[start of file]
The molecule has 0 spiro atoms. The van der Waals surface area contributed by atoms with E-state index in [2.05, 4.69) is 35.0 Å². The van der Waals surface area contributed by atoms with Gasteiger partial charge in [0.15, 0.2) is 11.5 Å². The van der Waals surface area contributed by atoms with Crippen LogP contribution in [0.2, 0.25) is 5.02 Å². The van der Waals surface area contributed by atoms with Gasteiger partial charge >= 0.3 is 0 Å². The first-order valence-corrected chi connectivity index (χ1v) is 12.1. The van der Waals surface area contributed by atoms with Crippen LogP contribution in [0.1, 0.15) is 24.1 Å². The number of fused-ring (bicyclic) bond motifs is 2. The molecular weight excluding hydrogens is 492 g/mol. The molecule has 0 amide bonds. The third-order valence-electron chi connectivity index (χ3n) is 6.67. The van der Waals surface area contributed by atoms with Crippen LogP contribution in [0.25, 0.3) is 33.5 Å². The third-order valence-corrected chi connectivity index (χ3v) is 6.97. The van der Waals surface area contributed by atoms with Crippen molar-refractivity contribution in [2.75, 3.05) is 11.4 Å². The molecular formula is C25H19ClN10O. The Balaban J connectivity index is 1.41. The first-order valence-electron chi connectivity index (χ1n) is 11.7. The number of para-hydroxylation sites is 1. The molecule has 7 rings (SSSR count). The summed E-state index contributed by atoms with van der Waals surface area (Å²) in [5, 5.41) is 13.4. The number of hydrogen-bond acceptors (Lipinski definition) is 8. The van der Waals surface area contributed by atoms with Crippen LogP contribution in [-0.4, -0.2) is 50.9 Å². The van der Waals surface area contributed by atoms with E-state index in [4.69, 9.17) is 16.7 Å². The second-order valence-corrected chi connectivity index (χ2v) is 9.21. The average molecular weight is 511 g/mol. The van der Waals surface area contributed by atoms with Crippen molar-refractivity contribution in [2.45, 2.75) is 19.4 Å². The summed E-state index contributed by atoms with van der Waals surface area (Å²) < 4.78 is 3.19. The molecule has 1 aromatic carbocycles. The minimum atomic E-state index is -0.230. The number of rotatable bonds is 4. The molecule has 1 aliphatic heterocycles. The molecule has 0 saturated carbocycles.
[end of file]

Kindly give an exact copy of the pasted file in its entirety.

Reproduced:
The molecule has 0 spiro atoms. The van der Waals surface area contributed by atoms with E-state index in [2.05, 4.69) is 35.0 Å². The van der Waals surface area contributed by atoms with Gasteiger partial charge in [0.15, 0.2) is 11.5 Å². The van der Waals surface area contributed by atoms with Crippen LogP contribution in [0.2, 0.25) is 5.02 Å². The van der Waals surface area contributed by atoms with Gasteiger partial charge >= 0.3 is 0 Å². The first-order valence-corrected chi connectivity index (χ1v) is 12.1. The van der Waals surface area contributed by atoms with Crippen LogP contribution in [0.1, 0.15) is 24.1 Å². The number of fused-ring (bicyclic) bond motifs is 2. The molecular weight excluding hydrogens is 492 g/mol. The molecule has 0 amide bonds. The third-order valence-electron chi connectivity index (χ3n) is 6.67. The van der Waals surface area contributed by atoms with Crippen LogP contribution in [0.25, 0.3) is 33.5 Å². The third-order valence-corrected chi connectivity index (χ3v) is 6.97. The van der Waals surface area contributed by atoms with Crippen molar-refractivity contribution in [2.75, 3.05) is 11.4 Å². The molecular formula is C25H19ClN10O. The Balaban J connectivity index is 1.41. The first-order valence-electron chi connectivity index (χ1n) is 11.7. The number of para-hydroxylation sites is 1. The molecule has 7 rings (SSSR count). The summed E-state index contributed by atoms with van der Waals surface area (Å²) in [5, 5.41) is 13.4. The number of hydrogen-bond acceptors (Lipinski definition) is 8. The van der Waals surface area contributed by atoms with Crippen LogP contribution in [-0.4, -0.2) is 50.9 Å². The van der Waals surface area contributed by atoms with E-state index in [4.69, 9.17) is 16.7 Å². The second-order valence-corrected chi connectivity index (χ2v) is 9.21. The average molecular weight is 511 g/mol. The van der Waals surface area contributed by atoms with Crippen molar-refractivity contribution in [2.45, 2.75) is 19.4 Å². The summed E-state index contributed by atoms with van der Waals surface area (Å²) < 4.78 is 3.19. The molecule has 1 aromatic carbocycles. The minimum atomic E-state index is -0.230. The number of rotatable bonds is 4. The molecule has 1 aliphatic heterocycles. The molecule has 0 saturated carbocycles.